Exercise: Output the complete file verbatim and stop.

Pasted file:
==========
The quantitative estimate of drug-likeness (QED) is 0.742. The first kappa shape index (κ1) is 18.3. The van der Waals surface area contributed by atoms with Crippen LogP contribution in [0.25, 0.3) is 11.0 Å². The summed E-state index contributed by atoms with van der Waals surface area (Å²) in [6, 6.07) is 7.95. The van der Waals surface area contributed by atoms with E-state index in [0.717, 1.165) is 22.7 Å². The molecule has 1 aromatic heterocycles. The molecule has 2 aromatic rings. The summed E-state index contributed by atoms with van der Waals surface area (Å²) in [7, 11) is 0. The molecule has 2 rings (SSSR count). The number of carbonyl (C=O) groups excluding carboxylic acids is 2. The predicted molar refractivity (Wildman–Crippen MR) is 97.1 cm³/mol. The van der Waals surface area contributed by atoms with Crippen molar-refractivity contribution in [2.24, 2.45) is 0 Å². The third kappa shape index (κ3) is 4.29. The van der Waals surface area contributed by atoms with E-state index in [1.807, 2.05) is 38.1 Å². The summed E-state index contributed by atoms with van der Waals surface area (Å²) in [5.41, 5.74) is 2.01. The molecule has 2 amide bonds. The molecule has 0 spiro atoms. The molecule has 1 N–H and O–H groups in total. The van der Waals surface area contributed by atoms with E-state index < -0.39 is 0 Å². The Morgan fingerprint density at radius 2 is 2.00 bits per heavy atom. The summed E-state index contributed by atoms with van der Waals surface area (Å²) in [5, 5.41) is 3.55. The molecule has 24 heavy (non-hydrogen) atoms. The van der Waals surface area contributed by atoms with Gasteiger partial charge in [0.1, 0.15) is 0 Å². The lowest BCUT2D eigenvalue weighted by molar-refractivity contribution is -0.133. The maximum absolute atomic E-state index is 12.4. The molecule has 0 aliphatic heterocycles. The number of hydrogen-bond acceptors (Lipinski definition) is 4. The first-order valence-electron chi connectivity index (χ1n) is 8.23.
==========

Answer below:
The quantitative estimate of drug-likeness (QED) is 0.742. The first kappa shape index (κ1) is 18.3. The van der Waals surface area contributed by atoms with Crippen LogP contribution in [0.25, 0.3) is 11.0 Å². The summed E-state index contributed by atoms with van der Waals surface area (Å²) in [6, 6.07) is 7.95. The van der Waals surface area contributed by atoms with E-state index in [0.717, 1.165) is 22.7 Å². The molecule has 1 aromatic heterocycles. The molecule has 2 aromatic rings. The summed E-state index contributed by atoms with van der Waals surface area (Å²) in [7, 11) is 0. The molecule has 2 rings (SSSR count). The number of carbonyl (C=O) groups excluding carboxylic acids is 2. The predicted molar refractivity (Wildman–Crippen MR) is 97.1 cm³/mol. The van der Waals surface area contributed by atoms with Crippen molar-refractivity contribution in [2.24, 2.45) is 0 Å². The third kappa shape index (κ3) is 4.29. The van der Waals surface area contributed by atoms with E-state index in [1.807, 2.05) is 38.1 Å². The summed E-state index contributed by atoms with van der Waals surface area (Å²) in [5.41, 5.74) is 2.01. The molecule has 2 amide bonds. The molecule has 0 spiro atoms. The molecule has 1 N–H and O–H groups in total. The van der Waals surface area contributed by atoms with E-state index < -0.39 is 0 Å². The Morgan fingerprint density at radius 2 is 2.00 bits per heavy atom. The summed E-state index contributed by atoms with van der Waals surface area (Å²) in [5, 5.41) is 3.55. The molecule has 24 heavy (non-hydrogen) atoms. The van der Waals surface area contributed by atoms with Gasteiger partial charge in [0.1, 0.15) is 0 Å². The lowest BCUT2D eigenvalue weighted by molar-refractivity contribution is -0.133. The maximum absolute atomic E-state index is 12.4. The molecule has 0 aliphatic heterocycles. The number of hydrogen-bond acceptors (Lipinski definition) is 4. The first-order valence-electron chi connectivity index (χ1n) is 8.23.